Spires For Shiva
Epic cathedrals are to Europe what epic temples (candi pronounced chandi) are to Indonesia. As part of my language program I was able to take a trip to Prambanan with my teacher who spoke in both English and bahasa Indonesia to me. I know I am picking up new words every day but starting any language from scratch is hard and I find myself thinking, “Ugh, I can say this in French, Ukrainian, English, and could probably butcher it in some other language.” There are two students at the school who speak to each other in French and hearing French makes my ears perk up. Hopefully with time, as is always the case, my ears will begin perking up when I hear bahasa. They already perk when I hear ayam sate which is chicken sate. I will write about food in the coming days – let’s just say where has Indonesian food been all my life?
Prambanan was built between the 8th and 10th century and is the largest complex of Hindu temples on the island of Java. I had never seen anything like Prambanan before in my life and I was completely blown away. The intricate carvings, details, and the shear height of the temples are incredible.
As kingdoms moved, Prambanan was abandoned and fell into disrepair, especially after earthquakes – see this amazing photo. Restorations began in 1937. On the day I visited, I got a clear view of the Merapi volcano which is still active. Restoration is ongoing at Prambanan and huge stone blocks are all over the area.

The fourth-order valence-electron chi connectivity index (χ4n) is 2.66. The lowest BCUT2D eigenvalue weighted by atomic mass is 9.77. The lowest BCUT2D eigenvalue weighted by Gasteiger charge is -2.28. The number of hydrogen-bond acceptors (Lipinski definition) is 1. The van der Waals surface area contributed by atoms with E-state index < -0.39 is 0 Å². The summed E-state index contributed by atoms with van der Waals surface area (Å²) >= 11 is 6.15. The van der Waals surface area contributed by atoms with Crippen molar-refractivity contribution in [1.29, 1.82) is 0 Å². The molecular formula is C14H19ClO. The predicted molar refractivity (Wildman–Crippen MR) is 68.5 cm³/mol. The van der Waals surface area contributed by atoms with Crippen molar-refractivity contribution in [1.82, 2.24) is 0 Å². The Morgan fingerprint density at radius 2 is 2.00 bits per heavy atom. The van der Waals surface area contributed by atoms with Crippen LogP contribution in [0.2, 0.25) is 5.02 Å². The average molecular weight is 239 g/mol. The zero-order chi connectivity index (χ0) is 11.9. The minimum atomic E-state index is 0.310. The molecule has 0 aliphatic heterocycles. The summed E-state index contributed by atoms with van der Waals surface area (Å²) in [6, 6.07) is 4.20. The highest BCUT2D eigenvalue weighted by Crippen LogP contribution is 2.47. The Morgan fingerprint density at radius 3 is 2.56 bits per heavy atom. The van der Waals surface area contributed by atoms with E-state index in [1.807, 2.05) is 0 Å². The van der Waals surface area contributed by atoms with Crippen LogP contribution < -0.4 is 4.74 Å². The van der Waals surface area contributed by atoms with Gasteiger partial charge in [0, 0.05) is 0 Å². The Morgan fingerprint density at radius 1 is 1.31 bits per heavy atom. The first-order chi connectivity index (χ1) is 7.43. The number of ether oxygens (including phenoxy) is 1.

The temples are very interesting and the largest temple in the complex is dedicated to Shiva, the destroyer.
Inside the temples are statues dedicated to various deities.
My teacher explained to me that the large stone shapes below symbolize the male…
And to give you an idea of how large these temples are here is a comparison:
Candi Sewu is part of the Prambanan complex and is actually a Buddhist temple. This area of Java was ruled by Hindus and Buddhists at various times.
Sadly, much work is still needed to restore this temple. Bits and pieces of stones were pilfered by people and not everything fits together perfectly.
On the way back to Jogja we went down a quiet country road. In the 1960s a farmer was digging around and hit stone. What was discovered is today known as Candi Sambisari, a Hindu temple. There are several other outlying temples in this area.
It’s amazing how much dust and dirt can accumulate over the years, look how far down this really is:
Candi Sambisari is surrounded by farm fields where people go about their lives. It is definitely a stark juxtaposition to the temples.
I can hear the call to prayer now from my room. It reminds me that I am not in American anymore. Speaking of being Western, I was quite the celebrity at Prambanan and at Borobudur, more on that soon.